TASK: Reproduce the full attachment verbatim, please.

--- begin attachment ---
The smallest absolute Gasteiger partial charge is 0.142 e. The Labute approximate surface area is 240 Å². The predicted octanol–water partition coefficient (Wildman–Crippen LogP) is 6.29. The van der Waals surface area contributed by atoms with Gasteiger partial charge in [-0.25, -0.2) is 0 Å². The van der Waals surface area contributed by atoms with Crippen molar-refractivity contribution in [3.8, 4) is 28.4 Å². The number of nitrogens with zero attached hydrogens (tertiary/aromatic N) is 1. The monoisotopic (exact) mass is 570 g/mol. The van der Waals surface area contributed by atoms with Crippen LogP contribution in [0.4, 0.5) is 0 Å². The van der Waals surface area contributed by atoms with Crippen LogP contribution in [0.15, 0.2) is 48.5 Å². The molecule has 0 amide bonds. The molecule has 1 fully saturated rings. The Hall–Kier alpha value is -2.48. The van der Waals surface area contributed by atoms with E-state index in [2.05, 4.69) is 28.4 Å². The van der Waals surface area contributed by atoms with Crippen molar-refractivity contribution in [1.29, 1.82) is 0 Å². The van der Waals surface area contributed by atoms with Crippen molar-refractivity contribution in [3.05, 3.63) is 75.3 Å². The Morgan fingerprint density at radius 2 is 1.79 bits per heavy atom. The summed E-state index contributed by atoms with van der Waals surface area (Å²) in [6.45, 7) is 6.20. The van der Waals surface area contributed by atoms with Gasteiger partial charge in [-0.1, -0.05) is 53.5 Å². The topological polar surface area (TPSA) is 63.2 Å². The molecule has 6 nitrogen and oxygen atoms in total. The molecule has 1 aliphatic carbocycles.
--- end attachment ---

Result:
The smallest absolute Gasteiger partial charge is 0.142 e. The Labute approximate surface area is 240 Å². The predicted octanol–water partition coefficient (Wildman–Crippen LogP) is 6.29. The van der Waals surface area contributed by atoms with Gasteiger partial charge in [-0.25, -0.2) is 0 Å². The van der Waals surface area contributed by atoms with Crippen molar-refractivity contribution in [3.8, 4) is 28.4 Å². The number of nitrogens with zero attached hydrogens (tertiary/aromatic N) is 1. The monoisotopic (exact) mass is 570 g/mol. The van der Waals surface area contributed by atoms with Crippen LogP contribution in [0.4, 0.5) is 0 Å². The van der Waals surface area contributed by atoms with Crippen LogP contribution in [0.15, 0.2) is 48.5 Å². The molecule has 0 amide bonds. The molecule has 1 fully saturated rings. The Hall–Kier alpha value is -2.48. The van der Waals surface area contributed by atoms with E-state index in [2.05, 4.69) is 28.4 Å². The van der Waals surface area contributed by atoms with Crippen molar-refractivity contribution in [1.29, 1.82) is 0 Å². The van der Waals surface area contributed by atoms with Crippen molar-refractivity contribution in [3.05, 3.63) is 75.3 Å². The Morgan fingerprint density at radius 2 is 1.79 bits per heavy atom. The summed E-state index contributed by atoms with van der Waals surface area (Å²) in [6.45, 7) is 6.20. The van der Waals surface area contributed by atoms with Gasteiger partial charge in [-0.1, -0.05) is 53.5 Å². The topological polar surface area (TPSA) is 63.2 Å². The molecule has 6 nitrogen and oxygen atoms in total. The molecule has 1 aliphatic carbocycles.